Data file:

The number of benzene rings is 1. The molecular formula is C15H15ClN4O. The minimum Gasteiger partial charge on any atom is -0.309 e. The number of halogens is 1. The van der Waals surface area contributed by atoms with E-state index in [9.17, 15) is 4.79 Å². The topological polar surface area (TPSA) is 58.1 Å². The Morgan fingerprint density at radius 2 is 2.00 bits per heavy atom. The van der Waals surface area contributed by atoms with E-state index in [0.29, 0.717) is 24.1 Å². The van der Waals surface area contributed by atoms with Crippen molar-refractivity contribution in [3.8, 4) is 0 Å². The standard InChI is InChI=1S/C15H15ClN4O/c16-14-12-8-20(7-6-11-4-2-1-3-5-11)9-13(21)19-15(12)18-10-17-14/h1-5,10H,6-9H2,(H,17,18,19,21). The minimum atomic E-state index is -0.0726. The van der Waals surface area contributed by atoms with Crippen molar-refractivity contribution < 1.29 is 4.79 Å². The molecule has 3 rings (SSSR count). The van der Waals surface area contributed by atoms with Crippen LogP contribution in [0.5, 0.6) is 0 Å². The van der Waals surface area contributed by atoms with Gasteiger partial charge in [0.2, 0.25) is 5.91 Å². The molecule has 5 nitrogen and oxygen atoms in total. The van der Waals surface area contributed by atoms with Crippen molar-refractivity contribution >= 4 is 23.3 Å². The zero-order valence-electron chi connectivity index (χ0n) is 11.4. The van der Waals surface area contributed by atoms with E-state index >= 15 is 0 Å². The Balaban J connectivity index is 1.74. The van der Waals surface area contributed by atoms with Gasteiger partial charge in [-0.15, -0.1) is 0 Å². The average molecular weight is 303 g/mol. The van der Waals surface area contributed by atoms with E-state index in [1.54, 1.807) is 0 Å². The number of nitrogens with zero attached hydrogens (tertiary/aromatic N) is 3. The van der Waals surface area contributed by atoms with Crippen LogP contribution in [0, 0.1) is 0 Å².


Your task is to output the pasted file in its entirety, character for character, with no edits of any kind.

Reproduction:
The number of benzene rings is 1. The molecular formula is C15H15ClN4O. The minimum Gasteiger partial charge on any atom is -0.309 e. The number of halogens is 1. The van der Waals surface area contributed by atoms with E-state index in [9.17, 15) is 4.79 Å². The topological polar surface area (TPSA) is 58.1 Å². The Morgan fingerprint density at radius 2 is 2.00 bits per heavy atom. The van der Waals surface area contributed by atoms with E-state index in [0.29, 0.717) is 24.1 Å². The van der Waals surface area contributed by atoms with Crippen molar-refractivity contribution in [3.8, 4) is 0 Å². The standard InChI is InChI=1S/C15H15ClN4O/c16-14-12-8-20(7-6-11-4-2-1-3-5-11)9-13(21)19-15(12)18-10-17-14/h1-5,10H,6-9H2,(H,17,18,19,21). The minimum atomic E-state index is -0.0726. The van der Waals surface area contributed by atoms with Crippen molar-refractivity contribution < 1.29 is 4.79 Å². The molecule has 3 rings (SSSR count). The van der Waals surface area contributed by atoms with Crippen LogP contribution in [0.5, 0.6) is 0 Å². The van der Waals surface area contributed by atoms with Gasteiger partial charge in [0.2, 0.25) is 5.91 Å². The molecule has 5 nitrogen and oxygen atoms in total. The van der Waals surface area contributed by atoms with Crippen molar-refractivity contribution >= 4 is 23.3 Å². The zero-order valence-electron chi connectivity index (χ0n) is 11.4. The van der Waals surface area contributed by atoms with E-state index >= 15 is 0 Å². The Balaban J connectivity index is 1.74. The van der Waals surface area contributed by atoms with Gasteiger partial charge in [-0.15, -0.1) is 0 Å². The average molecular weight is 303 g/mol. The van der Waals surface area contributed by atoms with E-state index in [1.54, 1.807) is 0 Å². The number of nitrogens with zero attached hydrogens (tertiary/aromatic N) is 3. The van der Waals surface area contributed by atoms with Crippen LogP contribution in [0, 0.1) is 0 Å².